Highly disrupted flights to and from Asia due to conflict

Thousands of air passengers and passengers around the world have been facing flight cancellations and delays since Thursday, February 28, as airlines avoid flying over Pakistan and parts of India due to tensions between the two countries.

New tensions between India and Pakistan

Pakistani Foreign Minister Shah Mahmood Qureshi (photo) said on Tuesday that «  India had committed an aggression by violating the « control » line and that Islamabad had the right to react « . India’s air strikes took place 12 days after the Pakistan-based terrorist group attacked Pulwama in Kashmir. Pakistan claims to have shot down Indian fighters.

Pakistan’s airspace closed

Pakistani airspace remained closed on Thursday morning, local time, as the country’s growing tensions with India disrupted thousands of flights for the second day in a row. All international and domestic commercial flights into and out of Pakistan have been cancelled. Thousands of passengers have also been blocked by airlines that not only land in Pakistan, but also fly over its airspace. It is one of the main routes from Southeast Asia to Europe.

Southeast Asia is largely affected

The airspace over the affected areas is the usual corridor for flights between Southeast Asia and Europe. Thailand, Malaysia, Singapore, Indonesia are the most disrupted destinations for most flights to European destinations. Thursday morning, there were no Thai Airways flights between Bangkok and London, Munich, Paris, Brussels, Milan, Vienna, Stockholm, Zurich, Copenhagen and Oslo, the company announced in a statement. Flights would have resumed in the afternoon except for flights to Pakistan.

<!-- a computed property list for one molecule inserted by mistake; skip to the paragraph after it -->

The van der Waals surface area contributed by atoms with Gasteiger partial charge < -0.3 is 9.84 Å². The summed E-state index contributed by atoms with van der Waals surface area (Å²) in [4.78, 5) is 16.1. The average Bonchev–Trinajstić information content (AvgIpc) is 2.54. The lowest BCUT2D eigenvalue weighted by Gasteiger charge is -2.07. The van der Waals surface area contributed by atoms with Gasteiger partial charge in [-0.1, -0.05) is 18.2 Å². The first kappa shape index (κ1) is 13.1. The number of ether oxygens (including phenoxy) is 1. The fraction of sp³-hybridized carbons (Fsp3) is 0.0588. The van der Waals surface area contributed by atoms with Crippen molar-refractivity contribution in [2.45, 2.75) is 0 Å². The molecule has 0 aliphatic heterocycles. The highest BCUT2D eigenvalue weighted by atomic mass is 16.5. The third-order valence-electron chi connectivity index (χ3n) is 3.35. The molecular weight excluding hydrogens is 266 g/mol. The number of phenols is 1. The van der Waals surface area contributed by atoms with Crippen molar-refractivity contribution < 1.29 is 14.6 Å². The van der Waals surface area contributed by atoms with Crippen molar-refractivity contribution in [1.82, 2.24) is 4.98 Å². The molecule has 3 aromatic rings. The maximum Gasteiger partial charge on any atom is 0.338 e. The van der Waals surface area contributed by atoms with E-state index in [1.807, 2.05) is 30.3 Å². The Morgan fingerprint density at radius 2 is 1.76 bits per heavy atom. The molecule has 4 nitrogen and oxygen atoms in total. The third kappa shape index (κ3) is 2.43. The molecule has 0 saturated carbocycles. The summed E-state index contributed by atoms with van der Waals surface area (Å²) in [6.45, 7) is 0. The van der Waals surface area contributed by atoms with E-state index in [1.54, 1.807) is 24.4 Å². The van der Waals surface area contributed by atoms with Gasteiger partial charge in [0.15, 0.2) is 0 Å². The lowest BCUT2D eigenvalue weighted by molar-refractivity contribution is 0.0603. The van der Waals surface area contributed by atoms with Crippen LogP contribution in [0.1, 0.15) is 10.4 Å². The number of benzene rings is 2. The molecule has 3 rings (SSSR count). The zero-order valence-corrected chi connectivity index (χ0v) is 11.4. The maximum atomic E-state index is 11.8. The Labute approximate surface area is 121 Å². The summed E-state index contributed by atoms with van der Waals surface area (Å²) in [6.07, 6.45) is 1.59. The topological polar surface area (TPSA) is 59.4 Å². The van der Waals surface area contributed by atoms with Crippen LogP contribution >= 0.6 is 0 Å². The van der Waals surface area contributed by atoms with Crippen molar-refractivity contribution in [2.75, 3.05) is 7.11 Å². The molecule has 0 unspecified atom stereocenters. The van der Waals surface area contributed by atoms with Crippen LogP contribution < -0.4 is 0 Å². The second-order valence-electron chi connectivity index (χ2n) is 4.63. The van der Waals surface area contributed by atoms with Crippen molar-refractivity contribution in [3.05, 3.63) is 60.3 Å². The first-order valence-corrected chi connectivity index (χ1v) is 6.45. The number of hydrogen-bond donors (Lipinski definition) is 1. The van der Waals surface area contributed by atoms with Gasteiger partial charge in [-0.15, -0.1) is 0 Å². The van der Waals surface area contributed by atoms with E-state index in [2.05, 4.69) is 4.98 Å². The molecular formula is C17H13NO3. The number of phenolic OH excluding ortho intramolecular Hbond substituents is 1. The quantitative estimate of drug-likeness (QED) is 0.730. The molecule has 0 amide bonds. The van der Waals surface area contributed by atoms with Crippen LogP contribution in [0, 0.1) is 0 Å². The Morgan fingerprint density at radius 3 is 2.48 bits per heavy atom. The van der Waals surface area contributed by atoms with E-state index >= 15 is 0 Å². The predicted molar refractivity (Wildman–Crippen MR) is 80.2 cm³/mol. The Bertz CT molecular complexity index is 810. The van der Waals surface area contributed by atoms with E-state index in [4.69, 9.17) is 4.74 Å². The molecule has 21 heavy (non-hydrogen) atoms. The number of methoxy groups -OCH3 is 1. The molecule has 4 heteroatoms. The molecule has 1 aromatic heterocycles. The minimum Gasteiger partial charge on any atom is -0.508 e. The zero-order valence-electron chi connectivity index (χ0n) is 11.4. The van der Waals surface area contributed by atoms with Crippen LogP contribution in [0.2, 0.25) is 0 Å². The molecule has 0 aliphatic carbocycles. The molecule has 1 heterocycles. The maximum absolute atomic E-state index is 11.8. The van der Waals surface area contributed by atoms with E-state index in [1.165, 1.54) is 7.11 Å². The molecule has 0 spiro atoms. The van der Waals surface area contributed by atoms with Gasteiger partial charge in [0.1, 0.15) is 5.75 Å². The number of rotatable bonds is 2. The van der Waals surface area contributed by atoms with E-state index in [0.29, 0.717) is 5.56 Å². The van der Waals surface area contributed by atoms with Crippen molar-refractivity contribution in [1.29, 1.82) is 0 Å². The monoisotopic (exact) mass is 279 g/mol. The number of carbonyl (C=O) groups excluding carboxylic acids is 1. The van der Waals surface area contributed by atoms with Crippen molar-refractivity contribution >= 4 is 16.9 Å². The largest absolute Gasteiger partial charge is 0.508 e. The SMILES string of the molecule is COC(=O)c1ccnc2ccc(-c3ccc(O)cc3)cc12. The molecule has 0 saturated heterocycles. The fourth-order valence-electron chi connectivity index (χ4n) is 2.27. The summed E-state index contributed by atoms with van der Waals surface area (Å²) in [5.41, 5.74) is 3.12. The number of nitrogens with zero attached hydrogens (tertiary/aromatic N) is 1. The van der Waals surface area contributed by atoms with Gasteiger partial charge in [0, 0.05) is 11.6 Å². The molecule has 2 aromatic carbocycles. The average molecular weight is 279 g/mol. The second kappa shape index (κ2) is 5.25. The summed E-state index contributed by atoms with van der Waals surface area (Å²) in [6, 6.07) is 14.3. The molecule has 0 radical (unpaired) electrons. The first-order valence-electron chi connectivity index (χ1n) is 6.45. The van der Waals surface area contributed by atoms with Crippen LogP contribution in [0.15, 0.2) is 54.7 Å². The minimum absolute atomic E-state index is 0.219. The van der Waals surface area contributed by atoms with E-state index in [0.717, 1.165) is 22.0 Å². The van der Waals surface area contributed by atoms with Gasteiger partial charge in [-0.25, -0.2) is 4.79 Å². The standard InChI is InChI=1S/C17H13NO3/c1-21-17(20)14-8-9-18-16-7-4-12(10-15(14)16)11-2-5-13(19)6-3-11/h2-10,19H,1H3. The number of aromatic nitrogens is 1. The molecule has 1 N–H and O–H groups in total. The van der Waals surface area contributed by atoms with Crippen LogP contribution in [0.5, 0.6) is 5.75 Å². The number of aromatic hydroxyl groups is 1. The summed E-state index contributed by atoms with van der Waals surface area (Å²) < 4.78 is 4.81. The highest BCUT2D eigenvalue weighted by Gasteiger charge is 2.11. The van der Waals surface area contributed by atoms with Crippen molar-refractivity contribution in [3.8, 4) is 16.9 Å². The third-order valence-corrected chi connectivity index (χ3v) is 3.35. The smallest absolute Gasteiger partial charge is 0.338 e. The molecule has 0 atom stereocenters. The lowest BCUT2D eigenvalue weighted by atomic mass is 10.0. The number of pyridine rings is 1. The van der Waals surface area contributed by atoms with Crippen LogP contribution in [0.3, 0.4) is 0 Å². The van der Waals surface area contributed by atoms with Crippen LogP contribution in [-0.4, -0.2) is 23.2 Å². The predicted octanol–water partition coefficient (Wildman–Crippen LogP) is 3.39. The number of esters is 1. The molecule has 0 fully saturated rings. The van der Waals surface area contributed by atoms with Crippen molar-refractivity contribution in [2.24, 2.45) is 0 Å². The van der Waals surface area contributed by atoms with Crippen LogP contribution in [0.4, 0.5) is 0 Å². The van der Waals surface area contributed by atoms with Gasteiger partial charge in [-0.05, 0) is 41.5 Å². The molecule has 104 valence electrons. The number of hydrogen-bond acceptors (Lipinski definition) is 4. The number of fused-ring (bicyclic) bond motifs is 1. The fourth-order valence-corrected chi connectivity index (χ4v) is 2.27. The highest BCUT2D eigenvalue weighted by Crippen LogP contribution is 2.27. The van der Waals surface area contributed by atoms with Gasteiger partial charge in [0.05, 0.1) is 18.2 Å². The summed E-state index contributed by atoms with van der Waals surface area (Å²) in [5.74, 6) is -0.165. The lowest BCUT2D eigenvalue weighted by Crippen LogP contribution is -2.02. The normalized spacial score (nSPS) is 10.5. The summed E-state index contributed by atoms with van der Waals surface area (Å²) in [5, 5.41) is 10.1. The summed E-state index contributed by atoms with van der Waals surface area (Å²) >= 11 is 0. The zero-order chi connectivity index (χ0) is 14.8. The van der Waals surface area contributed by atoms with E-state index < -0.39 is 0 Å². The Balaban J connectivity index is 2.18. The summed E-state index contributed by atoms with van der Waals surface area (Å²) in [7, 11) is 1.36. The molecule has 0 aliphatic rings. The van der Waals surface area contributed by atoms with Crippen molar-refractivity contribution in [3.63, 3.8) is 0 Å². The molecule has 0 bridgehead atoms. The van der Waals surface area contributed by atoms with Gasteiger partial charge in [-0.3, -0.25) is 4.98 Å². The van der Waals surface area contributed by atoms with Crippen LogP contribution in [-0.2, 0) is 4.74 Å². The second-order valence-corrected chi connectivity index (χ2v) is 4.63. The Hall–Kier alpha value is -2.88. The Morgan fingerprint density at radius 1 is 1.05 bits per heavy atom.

Longer flights to Southeast Asia

Airlines should avoid flying over Pakistan, which results in longer than expected flights.

Companies such as Singapore Airlines (SIA) consume more fuel and, on some routes, deploy more pilots to ensure that they comply with the maximum number of flight hours.

The closure affected all SIA flights to and from Singapore and a total of approximately 220 flights per day to Southeast Asia and Europe.

A first since 1971

This is the first time since the 1971 war that Indian fighter aircraft have entered Pakistani airspace this far.

Diplomacy is on the move to ease these tensions. Elections in India may have influenced the sending of fighter aircraft to Pakistani areas. It is to be hoped that the conflict does not escalate.

Serge Fabre

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